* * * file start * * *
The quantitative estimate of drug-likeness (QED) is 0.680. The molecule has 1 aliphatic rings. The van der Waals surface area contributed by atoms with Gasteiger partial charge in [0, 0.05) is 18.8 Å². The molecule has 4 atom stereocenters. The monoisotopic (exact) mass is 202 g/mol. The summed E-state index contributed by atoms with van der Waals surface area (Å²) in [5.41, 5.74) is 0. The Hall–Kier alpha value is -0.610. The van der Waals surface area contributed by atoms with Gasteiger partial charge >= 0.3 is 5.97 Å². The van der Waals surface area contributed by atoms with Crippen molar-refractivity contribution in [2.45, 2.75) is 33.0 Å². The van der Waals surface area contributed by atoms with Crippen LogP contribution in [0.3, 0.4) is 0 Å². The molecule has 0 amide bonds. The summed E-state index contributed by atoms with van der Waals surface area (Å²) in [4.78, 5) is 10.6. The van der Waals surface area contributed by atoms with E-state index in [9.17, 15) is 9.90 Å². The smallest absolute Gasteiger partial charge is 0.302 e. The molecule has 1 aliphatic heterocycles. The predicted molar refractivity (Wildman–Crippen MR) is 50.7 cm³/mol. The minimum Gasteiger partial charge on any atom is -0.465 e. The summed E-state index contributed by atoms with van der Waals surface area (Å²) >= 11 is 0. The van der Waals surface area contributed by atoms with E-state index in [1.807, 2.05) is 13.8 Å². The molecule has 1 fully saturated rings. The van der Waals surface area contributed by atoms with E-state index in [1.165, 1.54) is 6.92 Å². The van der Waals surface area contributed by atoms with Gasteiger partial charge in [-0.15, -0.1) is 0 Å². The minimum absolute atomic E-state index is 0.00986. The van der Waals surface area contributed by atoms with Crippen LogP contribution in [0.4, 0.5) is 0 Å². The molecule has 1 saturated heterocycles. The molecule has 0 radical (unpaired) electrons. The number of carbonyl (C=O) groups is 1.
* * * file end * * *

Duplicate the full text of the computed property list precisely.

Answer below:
The quantitative estimate of drug-likeness (QED) is 0.680. The molecule has 1 aliphatic rings. The van der Waals surface area contributed by atoms with Gasteiger partial charge in [0, 0.05) is 18.8 Å². The molecule has 4 atom stereocenters. The monoisotopic (exact) mass is 202 g/mol. The summed E-state index contributed by atoms with van der Waals surface area (Å²) in [5.41, 5.74) is 0. The Hall–Kier alpha value is -0.610. The van der Waals surface area contributed by atoms with Gasteiger partial charge >= 0.3 is 5.97 Å². The van der Waals surface area contributed by atoms with Crippen molar-refractivity contribution in [2.45, 2.75) is 33.0 Å². The van der Waals surface area contributed by atoms with Crippen LogP contribution in [0.3, 0.4) is 0 Å². The molecule has 0 amide bonds. The summed E-state index contributed by atoms with van der Waals surface area (Å²) in [4.78, 5) is 10.6. The van der Waals surface area contributed by atoms with E-state index in [9.17, 15) is 9.90 Å². The smallest absolute Gasteiger partial charge is 0.302 e. The molecule has 1 aliphatic heterocycles. The predicted molar refractivity (Wildman–Crippen MR) is 50.7 cm³/mol. The minimum Gasteiger partial charge on any atom is -0.465 e. The summed E-state index contributed by atoms with van der Waals surface area (Å²) >= 11 is 0. The van der Waals surface area contributed by atoms with E-state index in [1.807, 2.05) is 13.8 Å². The molecule has 1 fully saturated rings. The van der Waals surface area contributed by atoms with E-state index in [1.165, 1.54) is 6.92 Å². The van der Waals surface area contributed by atoms with Gasteiger partial charge in [-0.15, -0.1) is 0 Å². The minimum absolute atomic E-state index is 0.00986. The van der Waals surface area contributed by atoms with Crippen LogP contribution in [0.4, 0.5) is 0 Å². The molecule has 1 saturated heterocycles. The molecule has 0 radical (unpaired) electrons. The number of carbonyl (C=O) groups is 1.